Dr. Sheree Hughes is currently an Associate Professor of Forensic Science within the Department of Forensic Science at Sam Houston State University (SHSU) in Huntsville TX. In 2012, Dr. Hughes joined the Department of Forensic science at SHSU as an Assistant Professor of Forensic Science, and also served as the Director of Graduate Programs from 2015 until 2018. In the Fall 2018, she moved back to her native Australia for a Senior Lecturer position at the University of Queensland as the Head of the Forensic Biology Human Identification Laboratory. However, in the Fall of 2020 Dr. Hughes returned to SHSU to take up the position of Interim Director of the Southeast Texas Applied Forensic Science (STAFS) facility.
She received her undergraduate science degree in the fields of Human Anatomy and Physiology at the University of Queensland in Australia, and has over 15 years teaching experience in the fields of anatomy and human dissection, histology and forensic anthropology across various universities. She also assisted the police service with cases involving skeletal remains in her home state of Queensland.
In 2012, Sheree completed a PhD in Health Sciences (Forensic Genetics) at Bond University on the Gold Coast in Australia, investigating forensic DNA typing methods for highly degraded samples such as those recovered from mass disasters, shipwrecks and ancient remains in conjunction with DNA repair techniques and phenotypic SNP analysis.
Dr. Hughes-Stamm was appointed by the Governor of Texas to the Texas Forensic Science Commission in 2015, and served as the vice-chair from 2016-2018. She also serves as the AAFS Criminalistics liaison to DNA Consensus Body of AAFS Standards Board (ASB) Sheree is also a Fellow of the American Academy of Forensic Science (AAFS), and a member of the International Society for Forensic Genetics (ISFG), Association of Forensic DNA Analysts and Administrators (AFDAA), and the Australian and New Zealand Forensic Science Society (ANZFSS).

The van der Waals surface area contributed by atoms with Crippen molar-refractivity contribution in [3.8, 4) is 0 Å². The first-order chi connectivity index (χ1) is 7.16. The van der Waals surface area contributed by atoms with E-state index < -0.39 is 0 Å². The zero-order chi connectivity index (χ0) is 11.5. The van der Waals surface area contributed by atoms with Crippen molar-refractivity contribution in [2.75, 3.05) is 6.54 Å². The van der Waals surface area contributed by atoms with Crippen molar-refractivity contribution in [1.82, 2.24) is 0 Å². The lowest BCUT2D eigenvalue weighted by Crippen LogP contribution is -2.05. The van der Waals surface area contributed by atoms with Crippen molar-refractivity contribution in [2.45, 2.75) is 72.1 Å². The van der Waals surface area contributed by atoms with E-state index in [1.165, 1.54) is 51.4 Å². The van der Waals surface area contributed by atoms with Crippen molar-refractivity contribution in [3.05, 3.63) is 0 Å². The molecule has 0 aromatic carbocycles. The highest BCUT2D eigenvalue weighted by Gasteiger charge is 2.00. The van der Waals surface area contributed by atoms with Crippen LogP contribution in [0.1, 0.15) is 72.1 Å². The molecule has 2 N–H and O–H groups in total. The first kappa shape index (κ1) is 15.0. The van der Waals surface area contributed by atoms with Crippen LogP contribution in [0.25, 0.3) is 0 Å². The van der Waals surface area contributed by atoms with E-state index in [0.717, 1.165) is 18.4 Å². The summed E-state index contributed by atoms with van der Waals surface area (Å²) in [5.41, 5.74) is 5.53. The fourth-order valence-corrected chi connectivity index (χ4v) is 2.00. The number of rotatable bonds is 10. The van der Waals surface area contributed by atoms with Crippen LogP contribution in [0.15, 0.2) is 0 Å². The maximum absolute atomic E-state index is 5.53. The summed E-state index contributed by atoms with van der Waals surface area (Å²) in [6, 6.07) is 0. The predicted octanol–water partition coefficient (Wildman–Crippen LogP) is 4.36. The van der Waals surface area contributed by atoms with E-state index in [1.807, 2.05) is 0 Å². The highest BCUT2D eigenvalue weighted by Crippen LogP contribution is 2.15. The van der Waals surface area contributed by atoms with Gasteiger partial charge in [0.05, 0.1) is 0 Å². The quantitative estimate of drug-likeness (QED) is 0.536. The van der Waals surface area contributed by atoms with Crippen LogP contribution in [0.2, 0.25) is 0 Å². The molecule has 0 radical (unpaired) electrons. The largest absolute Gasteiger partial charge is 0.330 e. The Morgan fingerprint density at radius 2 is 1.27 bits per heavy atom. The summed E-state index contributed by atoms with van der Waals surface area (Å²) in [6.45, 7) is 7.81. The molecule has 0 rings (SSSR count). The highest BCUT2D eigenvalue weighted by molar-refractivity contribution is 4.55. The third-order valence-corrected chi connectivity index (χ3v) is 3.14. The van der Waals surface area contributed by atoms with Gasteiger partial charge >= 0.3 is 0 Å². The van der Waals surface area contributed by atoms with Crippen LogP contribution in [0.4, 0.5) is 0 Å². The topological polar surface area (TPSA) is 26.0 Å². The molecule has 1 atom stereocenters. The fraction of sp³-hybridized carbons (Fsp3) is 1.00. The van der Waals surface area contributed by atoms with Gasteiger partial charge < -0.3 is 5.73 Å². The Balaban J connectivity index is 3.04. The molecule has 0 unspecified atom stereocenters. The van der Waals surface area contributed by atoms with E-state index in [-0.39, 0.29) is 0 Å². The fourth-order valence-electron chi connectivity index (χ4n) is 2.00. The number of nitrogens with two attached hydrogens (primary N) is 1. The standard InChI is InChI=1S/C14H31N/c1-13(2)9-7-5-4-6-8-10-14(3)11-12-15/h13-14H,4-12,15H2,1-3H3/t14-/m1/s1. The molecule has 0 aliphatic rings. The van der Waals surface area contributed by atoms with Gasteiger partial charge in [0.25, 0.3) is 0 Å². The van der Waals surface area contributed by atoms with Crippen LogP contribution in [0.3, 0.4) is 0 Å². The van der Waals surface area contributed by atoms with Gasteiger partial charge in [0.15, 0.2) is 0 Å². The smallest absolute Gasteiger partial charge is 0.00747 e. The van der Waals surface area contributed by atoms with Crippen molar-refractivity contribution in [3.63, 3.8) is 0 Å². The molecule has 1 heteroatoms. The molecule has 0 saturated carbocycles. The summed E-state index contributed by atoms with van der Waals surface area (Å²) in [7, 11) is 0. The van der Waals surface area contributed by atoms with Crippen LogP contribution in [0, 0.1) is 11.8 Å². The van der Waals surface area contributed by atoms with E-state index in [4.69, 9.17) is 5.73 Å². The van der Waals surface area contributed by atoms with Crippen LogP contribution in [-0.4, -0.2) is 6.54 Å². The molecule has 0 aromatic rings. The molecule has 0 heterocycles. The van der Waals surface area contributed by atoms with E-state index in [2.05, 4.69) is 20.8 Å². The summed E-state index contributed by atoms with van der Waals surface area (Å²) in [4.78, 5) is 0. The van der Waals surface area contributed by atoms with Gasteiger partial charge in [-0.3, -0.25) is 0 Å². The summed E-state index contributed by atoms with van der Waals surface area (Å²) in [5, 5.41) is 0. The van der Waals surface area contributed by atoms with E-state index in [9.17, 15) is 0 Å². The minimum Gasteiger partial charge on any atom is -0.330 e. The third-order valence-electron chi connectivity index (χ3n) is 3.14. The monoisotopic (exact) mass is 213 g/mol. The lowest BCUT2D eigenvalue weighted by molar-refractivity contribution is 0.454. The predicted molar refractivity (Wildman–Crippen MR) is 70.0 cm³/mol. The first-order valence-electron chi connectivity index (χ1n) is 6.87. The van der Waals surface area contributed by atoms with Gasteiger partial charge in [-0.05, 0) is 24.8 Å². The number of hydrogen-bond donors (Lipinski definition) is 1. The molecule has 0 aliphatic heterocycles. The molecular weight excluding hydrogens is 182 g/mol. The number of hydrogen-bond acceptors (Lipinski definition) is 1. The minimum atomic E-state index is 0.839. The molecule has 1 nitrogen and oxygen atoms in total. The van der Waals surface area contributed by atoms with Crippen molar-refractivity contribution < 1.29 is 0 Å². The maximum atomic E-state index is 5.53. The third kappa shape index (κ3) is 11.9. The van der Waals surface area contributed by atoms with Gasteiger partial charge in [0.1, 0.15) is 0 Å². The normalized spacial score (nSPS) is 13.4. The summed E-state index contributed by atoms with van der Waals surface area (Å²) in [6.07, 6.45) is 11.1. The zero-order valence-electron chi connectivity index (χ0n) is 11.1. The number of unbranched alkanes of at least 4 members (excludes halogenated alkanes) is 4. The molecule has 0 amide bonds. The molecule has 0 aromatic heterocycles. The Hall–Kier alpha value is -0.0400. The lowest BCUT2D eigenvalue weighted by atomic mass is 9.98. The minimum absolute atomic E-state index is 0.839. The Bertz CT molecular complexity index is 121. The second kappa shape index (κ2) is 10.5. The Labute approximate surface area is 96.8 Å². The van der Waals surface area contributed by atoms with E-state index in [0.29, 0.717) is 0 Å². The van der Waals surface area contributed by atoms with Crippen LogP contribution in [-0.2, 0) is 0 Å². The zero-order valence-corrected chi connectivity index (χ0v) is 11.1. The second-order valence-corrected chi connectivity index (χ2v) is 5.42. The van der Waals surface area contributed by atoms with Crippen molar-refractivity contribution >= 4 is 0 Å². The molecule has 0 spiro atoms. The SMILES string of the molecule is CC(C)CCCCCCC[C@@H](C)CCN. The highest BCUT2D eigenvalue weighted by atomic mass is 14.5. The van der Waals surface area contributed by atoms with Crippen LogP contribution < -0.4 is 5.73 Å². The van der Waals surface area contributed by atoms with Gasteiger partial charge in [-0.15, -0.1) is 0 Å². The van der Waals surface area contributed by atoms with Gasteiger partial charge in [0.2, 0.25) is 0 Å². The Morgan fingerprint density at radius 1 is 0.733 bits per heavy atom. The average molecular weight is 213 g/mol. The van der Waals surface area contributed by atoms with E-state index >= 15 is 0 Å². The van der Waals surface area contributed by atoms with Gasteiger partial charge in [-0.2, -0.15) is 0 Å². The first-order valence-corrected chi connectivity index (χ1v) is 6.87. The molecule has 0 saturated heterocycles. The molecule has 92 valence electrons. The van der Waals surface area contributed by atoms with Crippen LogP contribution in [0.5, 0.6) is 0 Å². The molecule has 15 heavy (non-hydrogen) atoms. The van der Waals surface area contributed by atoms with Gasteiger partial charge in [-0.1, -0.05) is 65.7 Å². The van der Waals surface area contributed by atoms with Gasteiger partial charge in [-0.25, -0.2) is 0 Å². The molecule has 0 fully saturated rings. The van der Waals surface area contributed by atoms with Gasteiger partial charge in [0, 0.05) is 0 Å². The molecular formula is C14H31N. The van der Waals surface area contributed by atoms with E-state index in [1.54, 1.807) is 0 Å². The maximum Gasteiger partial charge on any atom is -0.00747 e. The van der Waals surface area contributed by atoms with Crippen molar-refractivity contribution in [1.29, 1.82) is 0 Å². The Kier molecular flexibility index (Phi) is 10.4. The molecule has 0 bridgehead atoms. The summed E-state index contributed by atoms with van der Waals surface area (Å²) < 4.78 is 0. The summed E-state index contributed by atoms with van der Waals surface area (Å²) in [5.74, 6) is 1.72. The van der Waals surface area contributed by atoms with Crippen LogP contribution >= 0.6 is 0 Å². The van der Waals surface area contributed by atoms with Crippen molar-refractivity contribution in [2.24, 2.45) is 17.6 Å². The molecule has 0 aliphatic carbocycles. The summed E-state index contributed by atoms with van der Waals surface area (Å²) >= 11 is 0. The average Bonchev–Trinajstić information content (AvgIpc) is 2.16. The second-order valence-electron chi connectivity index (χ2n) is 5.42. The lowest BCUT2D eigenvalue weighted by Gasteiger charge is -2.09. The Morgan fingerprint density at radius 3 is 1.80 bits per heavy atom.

Dr. Sheree Hughes completed a PhD at Bond University on the Gold Coast in Australia, investigating forensic DNA typing methods for highly degraded samples such as those recovered from mass disasters, shipwrecks and ancient remains in conjunction with DNA repair techniques and phenotypic SNP analysis.
At SHSU she continues to merge her research interests of DNA typing and forensic anthropology by investigating degraded and challenging biological samples, and decomposing human remains for human identification and forensic intelligence purposes.
Dr. Hughes leads a research group consisting of graduate and postgraduate students where the main research centers around improving DNA collection, room temperature DNA preservation, sample preparation, and DNA typing methods for skeletal and highly decomposed tissues for missing persons and disaster victim identification (DVI) applications.
Other current research interests include exploring alternate DNA markers (INNULs, INDELs, SNPs) and various Next Generation Sequencing (NGS)/ Massively Parallel Sequencing (MPS) technologies for forensic and intelligence purposes. These markers may be used to identify persons, or determine ancestry or phenotypic traits such as hair, eye and skin color. In addition, she investigates sample enhancement strategies for low level and degraded samples prior to MPS.
Dr. Hughes also conducts research projects aimed to improve the collection, DNA extraction and genotyping methods from handled items (eg. “touch” samples and explosive devices), sexual assault samples, genetic genealogy, and assessing the utility and persistence of body fluid identification markers (miRNA) in environmentally challenging samples using capillary electrophoresis and MPS methods.